Well, that would also be true. The great leveler: young or old. But I’ve noticed something else. I’ve seen a softening overall. A sense of humility, I’d call it. There’s a spirit alive. An acknowledgment: We’re all swimming in the same sea. What any of us “do” is of little importance here. Often we don’t even exchange names. More often the question is: Where are you from? And most often: Where did you start?
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Find yourself and you will be free… Find each other and we will all be free.
A while back a Dane said to me smiling, “Would you ask these questions of a stranger? Then before you know it…sharing some experience?” Food for thought indeed.
We tell stories about what’s important to us as much as commiserate on any physical challenges any of us are having. We help each other.
And for me…swimming in the Camino sea…I have bursts of pure happiness, sense of wellbeing, limping along in the middle of nowhere listening to bird songs and watching the wind play with the fields of grain.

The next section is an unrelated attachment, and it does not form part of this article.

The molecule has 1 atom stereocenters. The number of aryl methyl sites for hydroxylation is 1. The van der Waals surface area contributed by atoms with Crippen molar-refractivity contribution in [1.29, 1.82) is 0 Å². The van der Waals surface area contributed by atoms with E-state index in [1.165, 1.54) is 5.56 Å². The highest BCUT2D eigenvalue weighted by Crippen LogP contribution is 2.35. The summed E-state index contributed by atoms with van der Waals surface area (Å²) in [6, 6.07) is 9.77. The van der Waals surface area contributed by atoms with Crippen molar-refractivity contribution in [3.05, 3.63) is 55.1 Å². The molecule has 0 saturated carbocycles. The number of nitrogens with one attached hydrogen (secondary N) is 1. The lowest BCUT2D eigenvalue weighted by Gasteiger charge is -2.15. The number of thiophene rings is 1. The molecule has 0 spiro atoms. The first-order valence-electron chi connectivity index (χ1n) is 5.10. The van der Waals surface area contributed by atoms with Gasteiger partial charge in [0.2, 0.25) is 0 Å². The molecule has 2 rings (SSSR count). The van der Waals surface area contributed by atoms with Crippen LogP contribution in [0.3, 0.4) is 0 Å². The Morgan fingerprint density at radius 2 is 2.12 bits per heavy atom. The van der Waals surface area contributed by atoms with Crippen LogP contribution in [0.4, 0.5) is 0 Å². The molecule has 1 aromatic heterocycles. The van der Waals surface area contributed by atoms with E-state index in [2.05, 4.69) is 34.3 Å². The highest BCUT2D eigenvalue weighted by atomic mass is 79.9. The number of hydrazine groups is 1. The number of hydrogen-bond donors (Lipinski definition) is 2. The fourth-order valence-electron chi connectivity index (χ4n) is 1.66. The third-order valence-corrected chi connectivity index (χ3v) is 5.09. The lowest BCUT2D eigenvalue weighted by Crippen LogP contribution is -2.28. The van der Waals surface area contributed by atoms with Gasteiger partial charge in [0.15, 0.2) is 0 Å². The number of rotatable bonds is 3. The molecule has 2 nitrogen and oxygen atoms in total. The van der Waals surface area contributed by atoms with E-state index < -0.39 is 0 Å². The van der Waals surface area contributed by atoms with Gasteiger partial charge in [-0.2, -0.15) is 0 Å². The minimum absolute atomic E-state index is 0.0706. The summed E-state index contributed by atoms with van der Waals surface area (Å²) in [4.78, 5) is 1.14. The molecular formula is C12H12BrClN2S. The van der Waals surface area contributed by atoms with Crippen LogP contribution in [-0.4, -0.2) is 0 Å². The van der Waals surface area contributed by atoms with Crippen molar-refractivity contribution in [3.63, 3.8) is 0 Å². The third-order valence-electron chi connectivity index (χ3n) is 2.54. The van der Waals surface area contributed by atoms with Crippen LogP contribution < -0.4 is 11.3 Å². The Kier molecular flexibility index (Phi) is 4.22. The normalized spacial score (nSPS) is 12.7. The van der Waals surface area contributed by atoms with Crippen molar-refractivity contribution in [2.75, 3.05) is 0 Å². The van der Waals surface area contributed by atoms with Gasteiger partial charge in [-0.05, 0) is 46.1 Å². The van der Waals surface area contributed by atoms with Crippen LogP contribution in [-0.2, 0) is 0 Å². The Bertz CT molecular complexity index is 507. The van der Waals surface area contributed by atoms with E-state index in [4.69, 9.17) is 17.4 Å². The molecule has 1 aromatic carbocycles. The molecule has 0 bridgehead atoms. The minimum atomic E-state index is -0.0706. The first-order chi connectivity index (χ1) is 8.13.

Bird song
 Wind and grain
One morning I added a small stone with all the others beneath a cross marker to document I was there and walked on.
Documentation

The Kindness of Strangers or…Days 11-14: May 20-23

Ventos-Najera

The opera Carmen is filling the room as I sit in a comfortable chair documenting these past few days. I feel uplifted by the music and hospitality that permeates the Hostal Hispano here in Najera, the welcoming atmosphere distinctly put in place by Anna who runs it. I can testify to her warm-heartedness, and she carries this quality readily on her Spanish face.

Anna

 

This wayward pilgrim is in a very different place today than on Day 11, specifically due to the kindness of strangers. If you track on the graffiti map below, you’ll see I haven’t made it very far in distance miles since I left Logrono after two days of resting my resistant foot. It’s hard to tell what the map is tracking since there are 20 possible villages or towns to lodge between Logrono and the city of Burgos, not one-fifth that’s shown. I’m likely at point 18 shown on the map now.